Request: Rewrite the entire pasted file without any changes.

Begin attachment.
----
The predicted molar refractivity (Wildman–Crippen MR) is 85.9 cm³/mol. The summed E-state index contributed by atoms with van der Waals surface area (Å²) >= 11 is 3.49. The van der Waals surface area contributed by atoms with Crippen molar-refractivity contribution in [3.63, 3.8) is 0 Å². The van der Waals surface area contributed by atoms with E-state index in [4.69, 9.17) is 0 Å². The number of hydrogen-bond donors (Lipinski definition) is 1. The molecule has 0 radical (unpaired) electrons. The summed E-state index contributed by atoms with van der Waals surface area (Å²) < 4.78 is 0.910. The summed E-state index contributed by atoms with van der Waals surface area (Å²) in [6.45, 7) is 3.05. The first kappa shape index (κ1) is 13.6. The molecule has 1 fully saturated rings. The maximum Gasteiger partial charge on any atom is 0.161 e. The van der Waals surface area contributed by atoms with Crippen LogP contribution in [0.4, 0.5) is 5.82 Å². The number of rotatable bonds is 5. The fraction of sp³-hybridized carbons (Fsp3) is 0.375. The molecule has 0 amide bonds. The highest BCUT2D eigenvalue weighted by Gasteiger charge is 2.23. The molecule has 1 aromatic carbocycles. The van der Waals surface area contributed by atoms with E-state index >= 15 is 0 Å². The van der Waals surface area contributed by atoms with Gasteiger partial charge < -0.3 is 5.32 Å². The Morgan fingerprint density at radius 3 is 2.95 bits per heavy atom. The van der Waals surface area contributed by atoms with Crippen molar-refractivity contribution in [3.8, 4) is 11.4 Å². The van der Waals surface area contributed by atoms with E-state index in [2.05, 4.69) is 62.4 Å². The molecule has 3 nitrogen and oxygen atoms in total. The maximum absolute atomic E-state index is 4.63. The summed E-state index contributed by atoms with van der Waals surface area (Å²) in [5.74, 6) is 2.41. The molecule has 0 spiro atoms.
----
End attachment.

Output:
The predicted molar refractivity (Wildman–Crippen MR) is 85.9 cm³/mol. The summed E-state index contributed by atoms with van der Waals surface area (Å²) >= 11 is 3.49. The van der Waals surface area contributed by atoms with Crippen molar-refractivity contribution in [3.63, 3.8) is 0 Å². The van der Waals surface area contributed by atoms with E-state index in [4.69, 9.17) is 0 Å². The number of hydrogen-bond donors (Lipinski definition) is 1. The molecule has 0 radical (unpaired) electrons. The summed E-state index contributed by atoms with van der Waals surface area (Å²) < 4.78 is 0.910. The summed E-state index contributed by atoms with van der Waals surface area (Å²) in [6.45, 7) is 3.05. The first kappa shape index (κ1) is 13.6. The molecule has 1 fully saturated rings. The maximum Gasteiger partial charge on any atom is 0.161 e. The van der Waals surface area contributed by atoms with Crippen LogP contribution in [0.4, 0.5) is 5.82 Å². The number of rotatable bonds is 5. The fraction of sp³-hybridized carbons (Fsp3) is 0.375. The molecule has 0 amide bonds. The highest BCUT2D eigenvalue weighted by Gasteiger charge is 2.23. The molecule has 1 aromatic carbocycles. The van der Waals surface area contributed by atoms with E-state index >= 15 is 0 Å². The van der Waals surface area contributed by atoms with Gasteiger partial charge < -0.3 is 5.32 Å². The Morgan fingerprint density at radius 3 is 2.95 bits per heavy atom. The van der Waals surface area contributed by atoms with Crippen molar-refractivity contribution in [3.8, 4) is 11.4 Å². The van der Waals surface area contributed by atoms with E-state index in [2.05, 4.69) is 62.4 Å². The molecule has 3 nitrogen and oxygen atoms in total. The maximum absolute atomic E-state index is 4.63. The summed E-state index contributed by atoms with van der Waals surface area (Å²) in [5.74, 6) is 2.41. The molecule has 0 spiro atoms.